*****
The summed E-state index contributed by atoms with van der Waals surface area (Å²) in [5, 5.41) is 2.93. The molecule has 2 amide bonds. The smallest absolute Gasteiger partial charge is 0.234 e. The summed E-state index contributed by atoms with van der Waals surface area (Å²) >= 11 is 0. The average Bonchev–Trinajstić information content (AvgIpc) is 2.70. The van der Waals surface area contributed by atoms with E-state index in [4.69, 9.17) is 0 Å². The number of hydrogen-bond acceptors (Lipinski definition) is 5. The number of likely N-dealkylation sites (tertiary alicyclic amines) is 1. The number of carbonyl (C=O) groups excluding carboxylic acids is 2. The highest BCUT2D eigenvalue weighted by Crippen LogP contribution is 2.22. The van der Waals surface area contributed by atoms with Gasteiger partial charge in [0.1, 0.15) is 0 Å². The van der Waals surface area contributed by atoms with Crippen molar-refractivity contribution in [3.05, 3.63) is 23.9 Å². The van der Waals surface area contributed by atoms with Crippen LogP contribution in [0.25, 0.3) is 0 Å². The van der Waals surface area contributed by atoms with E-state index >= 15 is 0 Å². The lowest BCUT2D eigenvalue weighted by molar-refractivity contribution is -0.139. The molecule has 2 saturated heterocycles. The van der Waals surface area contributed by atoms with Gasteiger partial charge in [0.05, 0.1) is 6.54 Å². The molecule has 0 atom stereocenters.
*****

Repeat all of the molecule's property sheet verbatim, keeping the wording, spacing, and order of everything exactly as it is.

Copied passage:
The summed E-state index contributed by atoms with van der Waals surface area (Å²) in [5, 5.41) is 2.93. The molecule has 2 amide bonds. The smallest absolute Gasteiger partial charge is 0.234 e. The summed E-state index contributed by atoms with van der Waals surface area (Å²) >= 11 is 0. The average Bonchev–Trinajstić information content (AvgIpc) is 2.70. The van der Waals surface area contributed by atoms with E-state index in [4.69, 9.17) is 0 Å². The number of hydrogen-bond acceptors (Lipinski definition) is 5. The number of likely N-dealkylation sites (tertiary alicyclic amines) is 1. The number of carbonyl (C=O) groups excluding carboxylic acids is 2. The highest BCUT2D eigenvalue weighted by Crippen LogP contribution is 2.22. The van der Waals surface area contributed by atoms with Gasteiger partial charge in [0.1, 0.15) is 0 Å². The van der Waals surface area contributed by atoms with Crippen molar-refractivity contribution in [3.05, 3.63) is 23.9 Å². The van der Waals surface area contributed by atoms with Crippen LogP contribution in [0.25, 0.3) is 0 Å². The van der Waals surface area contributed by atoms with E-state index >= 15 is 0 Å². The lowest BCUT2D eigenvalue weighted by molar-refractivity contribution is -0.139. The molecule has 2 saturated heterocycles. The van der Waals surface area contributed by atoms with Gasteiger partial charge in [0.05, 0.1) is 6.54 Å². The molecule has 0 atom stereocenters.